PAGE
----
WTW: Europe’s Teen Phenoms Appear To Be The Real Deal and Buzunesh Deba Breaks The Boston Marathon Course Record
The Week That Was In Running – December 5 – 18, 2016
December 21, 2016
Things slow down in December so we’ve moved the Week That Was to a bi-weekly column for this edition and next.
Europe’s Teen Phenoms at 1500 Impress At The 2016 European Cross Country Championships
Ten days ago, the 2016 European Cross Country Championships were held and the only thing that really garnered much press was the uproar that resulted after Kenyan-born (and Kenyan-living?) Turks went 1-2 in both the men’s and women’s senior races. If you’re interested in talking about that, we suggest you check out the messageboard thread on the topic – Fair or Foul? Sonia O’Sullivan slams the fact that two Kenyan-born Turks go 1-2 at 2016 Euro Cross.
In that thread, coach Renato Canova, who saw a slew of Kenyan-born runners win medals for other nations at the Asian Games when he was the coach of the Chinese national team, had an interesting proposal. He thinks athletes that switch countries should be allowed to compete at the biggest events (Worlds/Olympics) immediately but have to wait six years to compete in area championships which generally are more developmental in nature. He said the having Kenyan-born Qataris dominate the Asian Championships resulted in his Chinese athletes losing motivation.
In our minds, the most interesting results at the European Cross Country Championships came at the junior level. That makes sense as at the senior level it’s really just a matter of which stud decides it’s worth their time to compete in December whereas at the junior level you might find a future star.
The men’s and women’s winners in the U-20 race are both athletes you want to remember. In the girls’ U-20 race, Germany’s Konstanze Klosterhalfen, whom we called “Germany’s Mary Cain” in March, became only the second junior girl to defend her title as she won by a staggering 17 seconds. In March, when we introduced you to Klosterhalfen, we wondered who would have the better career – Klosterhalfen or any of America’s recent teen phenoms (Alexa Efraimson, Allie Ostrander, Mary Cain, Jordan Hasay)? Klosterhalfen, who turns 20 on February 18 (two days older than Efraimson), already has done one thing that none of the others have done – compete in the Olympics. She made the semis in Rio in the 1500 and nearly PR’d there (she ran 4:07.26; her pb is 4:06.91).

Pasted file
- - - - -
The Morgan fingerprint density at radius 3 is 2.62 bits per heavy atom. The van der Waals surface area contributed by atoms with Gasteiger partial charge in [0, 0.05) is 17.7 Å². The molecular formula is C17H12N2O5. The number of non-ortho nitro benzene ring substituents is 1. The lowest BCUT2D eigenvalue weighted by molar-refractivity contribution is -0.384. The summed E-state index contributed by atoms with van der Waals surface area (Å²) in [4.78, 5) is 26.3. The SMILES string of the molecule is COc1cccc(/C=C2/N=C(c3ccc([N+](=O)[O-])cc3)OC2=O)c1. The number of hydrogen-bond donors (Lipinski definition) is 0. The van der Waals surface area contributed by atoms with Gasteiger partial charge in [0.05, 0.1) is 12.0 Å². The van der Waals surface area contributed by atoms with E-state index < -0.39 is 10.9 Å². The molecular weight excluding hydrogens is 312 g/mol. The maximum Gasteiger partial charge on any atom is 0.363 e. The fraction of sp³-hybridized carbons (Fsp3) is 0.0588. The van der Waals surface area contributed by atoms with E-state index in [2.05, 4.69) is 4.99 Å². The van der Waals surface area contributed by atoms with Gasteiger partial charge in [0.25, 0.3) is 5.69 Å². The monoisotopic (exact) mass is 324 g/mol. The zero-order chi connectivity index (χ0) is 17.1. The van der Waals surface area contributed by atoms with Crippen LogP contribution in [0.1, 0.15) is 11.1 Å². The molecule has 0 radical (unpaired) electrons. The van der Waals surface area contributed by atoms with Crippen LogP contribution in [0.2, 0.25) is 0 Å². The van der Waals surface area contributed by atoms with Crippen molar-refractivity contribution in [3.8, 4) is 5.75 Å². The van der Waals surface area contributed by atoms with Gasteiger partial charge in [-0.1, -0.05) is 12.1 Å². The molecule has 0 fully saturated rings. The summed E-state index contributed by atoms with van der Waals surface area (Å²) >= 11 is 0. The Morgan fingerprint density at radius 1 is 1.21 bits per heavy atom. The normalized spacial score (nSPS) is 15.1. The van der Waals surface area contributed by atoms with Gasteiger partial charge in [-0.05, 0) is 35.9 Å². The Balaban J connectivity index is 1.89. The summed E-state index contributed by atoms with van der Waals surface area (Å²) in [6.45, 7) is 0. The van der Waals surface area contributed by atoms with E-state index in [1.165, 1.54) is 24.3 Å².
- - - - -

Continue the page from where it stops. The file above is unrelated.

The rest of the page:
In the boys’ U-20 race, there was a very interesting development. It’s very unusual to see a 16-year-old winner but that’s exactly what happened as Jakob Ingebrigtsen of Norway, the younger brother of Olympians Filip (3:33.43 pb, European champ this year at 23) and Henrik (3:31.46 pb, 5th at Olympics at age 21 in 2012) won by eight seconds. Jakob may have just turned 16 on September 19, but he’s already run really fast. He’s the world record holder for 1500 at both age 14 (3:48.37) and 15 (3:42.44).
Now some might say that setting age-group records at age 14 and 15 on the boys’ side isn’t all that significant as it might just be a test of who hits puberty the earliest, but we certainly don’t agree with that argument in the case of Jakob Ingebrigtsen given what his brothers have accomplished and given that he just beat everyone in Europe under the age of 20. He’s not just a great 16-year-old athlete — he’s a great junior athlete, period. Running a 4:00 mile equivalent at any point in high school is great; to do so at age 15 is remarkable.
And if you start looking at who some of the names are that hold the 1500/mile records for ages 16, 17 and 18, you see some very famous names.
According to age-records.125mb.com, the age-16 1500 record of 3:42.43 belongs to Spain’s Reyes Estévez. Estévez would go on to run 3:30 for 1500 and win European gold in the 1500 (1998) as well as two World Championship bronzes (1997/1999). And we imagine you’ve definitely heard of the age-17 and age-18 mile record holders in Steve Cram (3:57.43 at age 17, eventual world record holder, world champion and Olympic silver medallist) and Alan Webb (3:53.43 mile at 18, eventual 3:46 miler).
More: MB: *Jakob Ingebrigtsen wins European cross country – LetsRun.com
*Jakob Ingebrigtsen: threshold pace of 19,3 km/h (12 miles/hour)
*Jakob Ingebrigtsen 14y, 3.50.57 on 1,500
LRC Archives: Other Jakob Ingebrigtsen threads
Moving on to a different type of running fast early, there were a couple of impressive NCAA leaders put up two weeks ago that deserve shout outs. Normally, it’s hard for NCAA guys to run fast in December as most collegians are starting to build back up after long cross country seasons, but these two marks were put up by seniors who didn’t run cross country this fall.
At Texas A&M on December 10, Houston senior Brian Barraza, who is a 29:04 10,000-meter man, became the second person (Johnny Gregorek was first h/t Ryan Lampa) to break 4:00 indoors in December when he ran 3:58.66 – his first career sub-4. A day earlier, Tulsa’s Marc Scott ran 13:38.87 for 5,000 meters at Indiana.
Stat of The Week I / Some Things Are Worth The Wait